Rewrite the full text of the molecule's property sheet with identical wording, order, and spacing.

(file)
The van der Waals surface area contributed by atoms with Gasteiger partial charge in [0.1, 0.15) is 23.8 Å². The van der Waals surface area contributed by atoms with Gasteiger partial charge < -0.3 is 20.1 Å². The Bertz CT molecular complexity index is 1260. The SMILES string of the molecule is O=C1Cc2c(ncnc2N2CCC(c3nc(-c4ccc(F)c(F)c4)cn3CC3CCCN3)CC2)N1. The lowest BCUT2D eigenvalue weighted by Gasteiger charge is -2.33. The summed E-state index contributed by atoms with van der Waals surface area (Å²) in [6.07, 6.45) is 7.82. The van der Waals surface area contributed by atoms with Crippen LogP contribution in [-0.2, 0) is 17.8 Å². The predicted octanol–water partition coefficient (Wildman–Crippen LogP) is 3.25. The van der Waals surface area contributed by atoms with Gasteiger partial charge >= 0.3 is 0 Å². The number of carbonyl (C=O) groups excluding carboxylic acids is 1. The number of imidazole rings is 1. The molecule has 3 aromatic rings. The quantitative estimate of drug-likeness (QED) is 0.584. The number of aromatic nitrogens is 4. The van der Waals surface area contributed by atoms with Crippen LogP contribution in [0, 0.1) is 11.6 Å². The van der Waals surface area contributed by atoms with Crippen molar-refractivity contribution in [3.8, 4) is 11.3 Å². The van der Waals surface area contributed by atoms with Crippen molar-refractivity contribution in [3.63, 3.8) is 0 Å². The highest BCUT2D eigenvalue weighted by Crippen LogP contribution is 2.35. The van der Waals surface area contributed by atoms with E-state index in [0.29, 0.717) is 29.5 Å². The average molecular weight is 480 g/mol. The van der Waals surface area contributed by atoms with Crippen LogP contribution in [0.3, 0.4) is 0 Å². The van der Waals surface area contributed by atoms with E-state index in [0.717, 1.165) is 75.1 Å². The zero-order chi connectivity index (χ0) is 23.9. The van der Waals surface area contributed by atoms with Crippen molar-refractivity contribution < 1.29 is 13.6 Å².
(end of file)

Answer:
The van der Waals surface area contributed by atoms with Gasteiger partial charge in [0.1, 0.15) is 23.8 Å². The van der Waals surface area contributed by atoms with Gasteiger partial charge < -0.3 is 20.1 Å². The Bertz CT molecular complexity index is 1260. The SMILES string of the molecule is O=C1Cc2c(ncnc2N2CCC(c3nc(-c4ccc(F)c(F)c4)cn3CC3CCCN3)CC2)N1. The lowest BCUT2D eigenvalue weighted by Gasteiger charge is -2.33. The summed E-state index contributed by atoms with van der Waals surface area (Å²) in [6.07, 6.45) is 7.82. The van der Waals surface area contributed by atoms with Crippen LogP contribution in [-0.2, 0) is 17.8 Å². The predicted octanol–water partition coefficient (Wildman–Crippen LogP) is 3.25. The van der Waals surface area contributed by atoms with Gasteiger partial charge >= 0.3 is 0 Å². The number of carbonyl (C=O) groups excluding carboxylic acids is 1. The number of imidazole rings is 1. The molecule has 3 aromatic rings. The quantitative estimate of drug-likeness (QED) is 0.584. The number of aromatic nitrogens is 4. The van der Waals surface area contributed by atoms with Crippen LogP contribution in [0, 0.1) is 11.6 Å². The van der Waals surface area contributed by atoms with Crippen molar-refractivity contribution in [3.8, 4) is 11.3 Å². The van der Waals surface area contributed by atoms with Crippen molar-refractivity contribution in [3.63, 3.8) is 0 Å². The highest BCUT2D eigenvalue weighted by Crippen LogP contribution is 2.35. The van der Waals surface area contributed by atoms with E-state index in [0.29, 0.717) is 29.5 Å². The average molecular weight is 480 g/mol. The van der Waals surface area contributed by atoms with Crippen LogP contribution in [0.3, 0.4) is 0 Å². The van der Waals surface area contributed by atoms with E-state index in [0.717, 1.165) is 75.1 Å². The zero-order chi connectivity index (χ0) is 23.9. The van der Waals surface area contributed by atoms with Crippen molar-refractivity contribution < 1.29 is 13.6 Å².